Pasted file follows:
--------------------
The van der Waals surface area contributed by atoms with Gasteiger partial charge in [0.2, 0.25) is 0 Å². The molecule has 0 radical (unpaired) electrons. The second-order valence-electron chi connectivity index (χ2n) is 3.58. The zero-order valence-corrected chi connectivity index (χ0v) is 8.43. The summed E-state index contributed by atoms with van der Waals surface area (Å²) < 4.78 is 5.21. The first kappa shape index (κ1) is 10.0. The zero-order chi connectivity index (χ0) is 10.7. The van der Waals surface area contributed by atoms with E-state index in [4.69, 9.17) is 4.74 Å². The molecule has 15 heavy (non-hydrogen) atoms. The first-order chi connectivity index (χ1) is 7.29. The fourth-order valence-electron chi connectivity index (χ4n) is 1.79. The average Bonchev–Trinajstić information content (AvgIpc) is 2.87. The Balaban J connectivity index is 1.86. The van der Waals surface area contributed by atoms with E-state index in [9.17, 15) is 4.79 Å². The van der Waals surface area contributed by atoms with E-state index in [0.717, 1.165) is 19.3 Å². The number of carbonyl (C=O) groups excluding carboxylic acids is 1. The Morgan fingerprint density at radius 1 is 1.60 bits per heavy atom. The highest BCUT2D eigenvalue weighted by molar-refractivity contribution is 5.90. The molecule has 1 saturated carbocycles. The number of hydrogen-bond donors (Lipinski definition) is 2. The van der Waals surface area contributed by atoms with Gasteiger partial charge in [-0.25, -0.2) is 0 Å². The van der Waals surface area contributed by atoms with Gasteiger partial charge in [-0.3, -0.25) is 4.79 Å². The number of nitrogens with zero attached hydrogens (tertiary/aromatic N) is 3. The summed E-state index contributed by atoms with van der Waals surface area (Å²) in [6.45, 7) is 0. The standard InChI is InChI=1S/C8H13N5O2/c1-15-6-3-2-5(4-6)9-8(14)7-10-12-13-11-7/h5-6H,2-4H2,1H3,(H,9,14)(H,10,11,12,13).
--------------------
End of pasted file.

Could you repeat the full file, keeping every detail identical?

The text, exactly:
The van der Waals surface area contributed by atoms with Gasteiger partial charge in [0.2, 0.25) is 0 Å². The molecule has 0 radical (unpaired) electrons. The second-order valence-electron chi connectivity index (χ2n) is 3.58. The zero-order valence-corrected chi connectivity index (χ0v) is 8.43. The summed E-state index contributed by atoms with van der Waals surface area (Å²) < 4.78 is 5.21. The first kappa shape index (κ1) is 10.0. The zero-order chi connectivity index (χ0) is 10.7. The van der Waals surface area contributed by atoms with E-state index in [4.69, 9.17) is 4.74 Å². The molecule has 15 heavy (non-hydrogen) atoms. The first-order chi connectivity index (χ1) is 7.29. The fourth-order valence-electron chi connectivity index (χ4n) is 1.79. The average Bonchev–Trinajstić information content (AvgIpc) is 2.87. The Balaban J connectivity index is 1.86. The van der Waals surface area contributed by atoms with E-state index in [9.17, 15) is 4.79 Å². The van der Waals surface area contributed by atoms with E-state index in [0.717, 1.165) is 19.3 Å². The number of carbonyl (C=O) groups excluding carboxylic acids is 1. The Morgan fingerprint density at radius 1 is 1.60 bits per heavy atom. The highest BCUT2D eigenvalue weighted by molar-refractivity contribution is 5.90. The molecule has 1 saturated carbocycles. The number of hydrogen-bond donors (Lipinski definition) is 2. The van der Waals surface area contributed by atoms with Gasteiger partial charge in [-0.25, -0.2) is 0 Å². The van der Waals surface area contributed by atoms with Gasteiger partial charge in [-0.3, -0.25) is 4.79 Å². The number of nitrogens with zero attached hydrogens (tertiary/aromatic N) is 3. The summed E-state index contributed by atoms with van der Waals surface area (Å²) in [6.45, 7) is 0. The standard InChI is InChI=1S/C8H13N5O2/c1-15-6-3-2-5(4-6)9-8(14)7-10-12-13-11-7/h5-6H,2-4H2,1H3,(H,9,14)(H,10,11,12,13).